3.
    To the questions raised in the end of the introduction: e.g. the fact of how much we can be observed and traced back through the registered and saved data-flow of our telecommunicational devices is indeed alarming. More alarming is to me why I don’t feel particularly bad about this and why we all, when it comes to discussion, shrug simply with a wryly smile, accepting the situation. Not that I’ve heard of anyone who, for instance, stopped torrenting because of this, but this feeling that we can be observed anytime definitely disciplines us, even if it’s not that strong with the internet right now (at least here in the UK), as it is with CCTVs. Perhaps I don’t feel panoptic stress, but definitely feel that the improvements of surveillance technologies point into the direction of the perfect, impersonal Panopticon, and more and more discipline us with their “unverifiable” factor. (“Unverifiable: the inmate must never know whether he is being looked at at any one moment; but he must be sure that he may always be so.” from: http://foucault.info/documents/disciplineAndPunish/foucault.disciplineAndPunish.panOpticism.html)

    Posted by Peter Terner | December 13, 2011, 2:36 pm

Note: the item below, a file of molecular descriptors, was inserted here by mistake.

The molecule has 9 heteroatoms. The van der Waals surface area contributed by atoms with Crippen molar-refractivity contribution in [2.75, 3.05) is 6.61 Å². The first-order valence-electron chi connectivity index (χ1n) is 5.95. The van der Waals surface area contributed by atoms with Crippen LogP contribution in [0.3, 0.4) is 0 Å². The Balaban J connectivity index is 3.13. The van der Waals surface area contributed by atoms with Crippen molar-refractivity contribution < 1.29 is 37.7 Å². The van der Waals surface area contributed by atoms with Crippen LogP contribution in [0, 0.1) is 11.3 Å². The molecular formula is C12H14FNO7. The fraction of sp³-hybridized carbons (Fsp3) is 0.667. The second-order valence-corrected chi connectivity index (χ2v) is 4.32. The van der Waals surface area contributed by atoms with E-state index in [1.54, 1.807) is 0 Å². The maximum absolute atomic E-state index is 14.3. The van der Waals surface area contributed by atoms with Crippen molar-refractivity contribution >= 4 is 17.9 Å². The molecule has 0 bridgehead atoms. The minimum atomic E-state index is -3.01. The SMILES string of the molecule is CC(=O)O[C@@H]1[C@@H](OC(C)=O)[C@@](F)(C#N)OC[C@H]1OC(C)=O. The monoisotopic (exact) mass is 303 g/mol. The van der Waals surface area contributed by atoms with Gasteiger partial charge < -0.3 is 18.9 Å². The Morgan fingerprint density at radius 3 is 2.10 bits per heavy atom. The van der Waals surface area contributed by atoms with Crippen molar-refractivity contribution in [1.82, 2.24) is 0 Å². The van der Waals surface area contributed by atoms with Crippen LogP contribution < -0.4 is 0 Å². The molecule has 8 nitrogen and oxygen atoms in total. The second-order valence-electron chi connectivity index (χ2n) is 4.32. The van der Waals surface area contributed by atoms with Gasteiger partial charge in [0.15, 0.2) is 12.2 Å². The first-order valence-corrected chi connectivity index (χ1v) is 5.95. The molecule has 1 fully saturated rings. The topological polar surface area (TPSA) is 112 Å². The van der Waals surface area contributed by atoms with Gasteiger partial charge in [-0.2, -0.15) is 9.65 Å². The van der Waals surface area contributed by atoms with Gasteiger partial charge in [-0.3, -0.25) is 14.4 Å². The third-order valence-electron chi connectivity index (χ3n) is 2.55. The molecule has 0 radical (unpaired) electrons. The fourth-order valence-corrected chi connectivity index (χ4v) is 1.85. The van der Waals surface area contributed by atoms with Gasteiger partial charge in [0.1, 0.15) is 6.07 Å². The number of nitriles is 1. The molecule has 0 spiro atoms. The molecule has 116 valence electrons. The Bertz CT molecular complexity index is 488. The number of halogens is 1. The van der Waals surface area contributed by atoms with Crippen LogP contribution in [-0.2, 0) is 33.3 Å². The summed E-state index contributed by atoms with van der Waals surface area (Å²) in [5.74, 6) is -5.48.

• That’s great. Thanks Peter. Some Christmas reading ahead trying to sort out the difference/similarity between affect, emotion, attunement, mood, atmosphere. A key text is Massumi, Brian. 2002. Parables for the Virtual: Movement, Affect, Sensation. Durham, NC: Duke University Press. Brian Massumi. But not simple …

      Posted by Richard Coyne | December 13, 2011, 10:06 pm
  3. I am very torn between opinions when it comes to surveillance. At one side it makes me feel safe to know that there are cameras when I walk alone in a dark alley – not that it would help me anything if someone was to attack me, but I hope feel that the cameras makes the chances of that a bit smaller. On the other hand I always get a bit surprised when I see a camera in the ceiling somewhere were I didn’t expect to see it and I somehow feel that me right to privacy have been offended.
    In the same way I am not really sure how to feel when adverts pop up on my Facebook page that are so obviously targeted on me based on my personal information or words from a chat conversation that I have just had. Having studied business I know how important and cost-saving it is to aim your marketing activity towards your target audience but I still can help thinking that the 1984 scenario put forward by George Orwell is not always so far from reality as we would wish it to be.

    Posted by Skaermtrolden | December 14, 2011, 6:15 pm